Emperor (Lat. imperator, commander), a title bestowed in the Roman republic on chief commanders of great armies, on consuls elect before entering upon their office, and often used by victorious troops to hail on the battle field a successful general. In later times it designated the highest authority in the state. Caesar, returning from his last campaign, after the victory of Munda (45 B. C), received it in this sense, but died soon after. Octavianus Augustus, after the battle of Actium (31 B. C), assumed this now regal title in preference to rex, and Rome became an empire. Augustus and his successors took in addition the name of Caesar, and both the title and the name (Kaiser) were afterward adopted by mon-archs of other states. When the rule of the Roman empire was divided, the name Caesar designated the adopted assistant of the emperor, who was himself honored by the title of Augustus. These titles disappeared in the West with the fall of Rome (476), but continued in the eastern or Byzantine empire for nearly ten centuries longer. During the crusades we find also a Nicaean and a Trapezun-tine empire in the East. But all these eastern states were swept away and replaced by the power of the Turks, whose sultans never officially adopted the title of the vanquished Christian monarchs.

This had been restored in the mean while in the West by Charlemagne, who received the imperial crown from the hands of Leo III. at Rome on Christmas day, 800, and was hailed by the people with shouts of "Life and victory to Carolus Augustus, the God-sent, pious, and great emperor of Rome, the bringer of peace." When the empire of this great Frankish monarch was divided by his grandsons, the title of emperor of Rome was given to the eldest of them, the king of Italy, and his descendants bore it until it was taken (962) by the mightier king of Germany, Otho I. And now began a long series of expeditions to Italy, undertaken by the German monarchs, in order to be crowned in Milan with the iron crown of Lombardy, and in Rome by the pope with that of the Roman empire; a series of struggles between the emperors, claiming the sovereignty of the Roman world according to their title, and the popes, claiming the same as successors of St. Peter; between the worldly and spiritual heads of the Christian nations. German bravery and Italian diplomacy were by turns victorious and vanquished; emperors were humiliated, popes were stripped of their dignity; Germany was distracted and Italy desolated. The reformation struck at the pope, and indirectly at the empire.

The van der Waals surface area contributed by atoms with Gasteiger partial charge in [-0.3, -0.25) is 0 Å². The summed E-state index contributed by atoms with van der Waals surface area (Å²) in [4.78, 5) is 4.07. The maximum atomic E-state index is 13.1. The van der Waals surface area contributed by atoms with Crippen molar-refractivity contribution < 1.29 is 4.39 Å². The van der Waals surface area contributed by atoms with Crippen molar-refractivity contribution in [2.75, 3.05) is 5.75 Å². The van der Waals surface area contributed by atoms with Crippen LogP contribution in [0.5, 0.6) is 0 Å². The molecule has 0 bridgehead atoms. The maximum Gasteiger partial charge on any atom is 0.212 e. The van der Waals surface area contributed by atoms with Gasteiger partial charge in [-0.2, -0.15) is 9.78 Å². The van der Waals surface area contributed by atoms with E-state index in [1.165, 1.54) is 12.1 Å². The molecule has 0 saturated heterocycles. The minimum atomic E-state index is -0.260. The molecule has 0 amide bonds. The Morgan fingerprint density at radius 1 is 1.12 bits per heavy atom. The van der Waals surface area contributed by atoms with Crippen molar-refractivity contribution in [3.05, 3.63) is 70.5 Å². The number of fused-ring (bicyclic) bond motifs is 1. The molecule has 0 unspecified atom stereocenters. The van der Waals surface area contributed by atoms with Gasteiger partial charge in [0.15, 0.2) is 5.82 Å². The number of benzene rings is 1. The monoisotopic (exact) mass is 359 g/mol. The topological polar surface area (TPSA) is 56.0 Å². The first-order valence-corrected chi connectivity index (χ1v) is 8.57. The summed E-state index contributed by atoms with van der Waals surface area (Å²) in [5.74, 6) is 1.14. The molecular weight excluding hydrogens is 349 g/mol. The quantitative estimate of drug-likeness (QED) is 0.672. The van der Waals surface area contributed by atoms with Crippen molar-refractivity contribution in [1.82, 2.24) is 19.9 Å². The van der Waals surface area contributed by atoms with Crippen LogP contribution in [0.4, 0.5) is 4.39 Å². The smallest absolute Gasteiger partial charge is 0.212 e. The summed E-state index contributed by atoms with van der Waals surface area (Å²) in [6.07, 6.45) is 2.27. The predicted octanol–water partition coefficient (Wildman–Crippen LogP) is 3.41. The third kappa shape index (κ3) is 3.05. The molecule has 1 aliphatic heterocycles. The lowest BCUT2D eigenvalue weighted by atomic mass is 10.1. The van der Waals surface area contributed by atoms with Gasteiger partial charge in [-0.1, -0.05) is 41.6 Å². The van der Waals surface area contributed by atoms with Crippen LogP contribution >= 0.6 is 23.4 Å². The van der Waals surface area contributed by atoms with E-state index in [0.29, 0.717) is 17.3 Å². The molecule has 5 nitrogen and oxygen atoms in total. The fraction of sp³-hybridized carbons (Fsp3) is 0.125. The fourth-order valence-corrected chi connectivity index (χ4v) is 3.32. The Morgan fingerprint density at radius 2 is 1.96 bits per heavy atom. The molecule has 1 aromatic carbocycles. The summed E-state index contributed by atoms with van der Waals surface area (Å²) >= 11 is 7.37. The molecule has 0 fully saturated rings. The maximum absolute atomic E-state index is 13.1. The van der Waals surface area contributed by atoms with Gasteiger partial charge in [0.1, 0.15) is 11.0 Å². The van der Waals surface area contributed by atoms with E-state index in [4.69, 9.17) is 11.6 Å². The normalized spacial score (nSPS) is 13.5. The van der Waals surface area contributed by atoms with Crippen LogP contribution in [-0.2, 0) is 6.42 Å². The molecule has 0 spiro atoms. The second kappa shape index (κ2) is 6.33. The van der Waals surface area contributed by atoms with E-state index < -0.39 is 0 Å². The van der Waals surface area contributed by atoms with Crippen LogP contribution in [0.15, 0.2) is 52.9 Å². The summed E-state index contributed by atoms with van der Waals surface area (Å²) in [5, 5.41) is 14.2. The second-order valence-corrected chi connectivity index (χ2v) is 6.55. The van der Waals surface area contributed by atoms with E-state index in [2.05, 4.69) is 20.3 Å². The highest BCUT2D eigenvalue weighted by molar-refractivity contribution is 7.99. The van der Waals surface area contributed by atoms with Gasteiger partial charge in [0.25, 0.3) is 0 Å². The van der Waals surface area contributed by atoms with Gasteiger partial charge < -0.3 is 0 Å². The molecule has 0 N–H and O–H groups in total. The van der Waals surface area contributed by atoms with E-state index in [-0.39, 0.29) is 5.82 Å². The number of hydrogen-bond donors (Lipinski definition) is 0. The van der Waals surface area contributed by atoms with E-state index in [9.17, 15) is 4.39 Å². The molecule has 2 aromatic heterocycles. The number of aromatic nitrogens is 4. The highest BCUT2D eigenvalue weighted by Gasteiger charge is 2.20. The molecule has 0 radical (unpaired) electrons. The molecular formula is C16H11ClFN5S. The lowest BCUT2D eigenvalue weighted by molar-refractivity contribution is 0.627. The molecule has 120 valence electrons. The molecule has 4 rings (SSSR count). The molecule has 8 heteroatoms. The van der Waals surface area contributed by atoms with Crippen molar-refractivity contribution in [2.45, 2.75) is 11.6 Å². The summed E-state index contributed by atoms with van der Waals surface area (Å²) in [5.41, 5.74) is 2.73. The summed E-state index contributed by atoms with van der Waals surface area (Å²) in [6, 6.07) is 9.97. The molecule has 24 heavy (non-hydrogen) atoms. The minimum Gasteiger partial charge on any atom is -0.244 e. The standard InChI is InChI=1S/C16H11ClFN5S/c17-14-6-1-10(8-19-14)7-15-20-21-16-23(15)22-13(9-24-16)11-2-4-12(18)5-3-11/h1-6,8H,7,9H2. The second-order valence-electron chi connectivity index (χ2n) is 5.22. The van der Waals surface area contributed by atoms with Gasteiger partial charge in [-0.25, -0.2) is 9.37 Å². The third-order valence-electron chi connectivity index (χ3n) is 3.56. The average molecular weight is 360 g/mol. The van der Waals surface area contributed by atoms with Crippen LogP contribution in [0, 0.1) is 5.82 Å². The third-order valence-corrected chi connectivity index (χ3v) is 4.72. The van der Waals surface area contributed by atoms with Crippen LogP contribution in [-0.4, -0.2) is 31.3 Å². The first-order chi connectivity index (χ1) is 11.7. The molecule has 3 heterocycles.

The German kings, who usually had been elected exclusively from Frankish or German houses, in earlier times by all, but later only by the greatest princes of Germany, who were hence called electors, gave up their Roman imperial pretensions, and were crowned in Germany as emperors of that country. At their coronation, celebrated in Aix-la-Chapelle, Augsburg, Ratisbon, or Frankfort, the emperors were obliged to sign an instrument, called capitulation, containing the conditions under which they were raised to their dignity. They lived in palatia set apart for their use (Pfal-zen), in later times in their hereditary dominions. The wars of the reformation broke the ancient forms and institutions; the imperial dignity became almost hereditary in the house of Austria; the other German states were made nearly independent; Prussia became a kingdom under Frederick I.; and the unity of Germany was virtually destroyed. The wars that followed the French revolution 'wrought still greater changes, and when Napoleon had assumed the imperial dignity (1804), and founded the Rhenish confederacy, Francis IT., who had proclaimed himself emperor of Austria in 1804 (as such Francis I.), in 1806 finally renounced the German imperial title, and what was once the Roman, now the German, empire expired.

Its restoration was during the revolutionary period of 1848-'9 the favorite idea of a party in the Frankfort parliament; but the refusal of the king of Prussia to accept the imperial crown made the scheme a failure. - Several other monarchies of Europe had taken the imperial title. Russia assumed it under Peter the Great (1721), and the assumption was in time acknowledged by all the states of Europe. The empire of the French, founded by Napoleon on the ruins of the republic, perished at Waterloo (1815), but was revived after two revolutions by the nephew of its founder (1852), and was succeeded by a republic, proclaimed Sept. 4, 1870. The empire of Germany was reestablished by the assumption of the title of emperor by King William of Prussia, Jan. 18, 1871. On the American continent several empires have been established, but most of them destroyed by revolutions. That of Mexico under Iturbide (1822) was ephemeral; under Maximilian it lasted from June 12, 1864, to June 19,1867. That of Brazil is governed constitutionally. That of Hayti, which was nominally constitutional, was overthrown in January, 1859, and replaced by a republic.

The Asiatic states of China, Japan, and Anam, and the African Fez and Morocco, are also often called empires.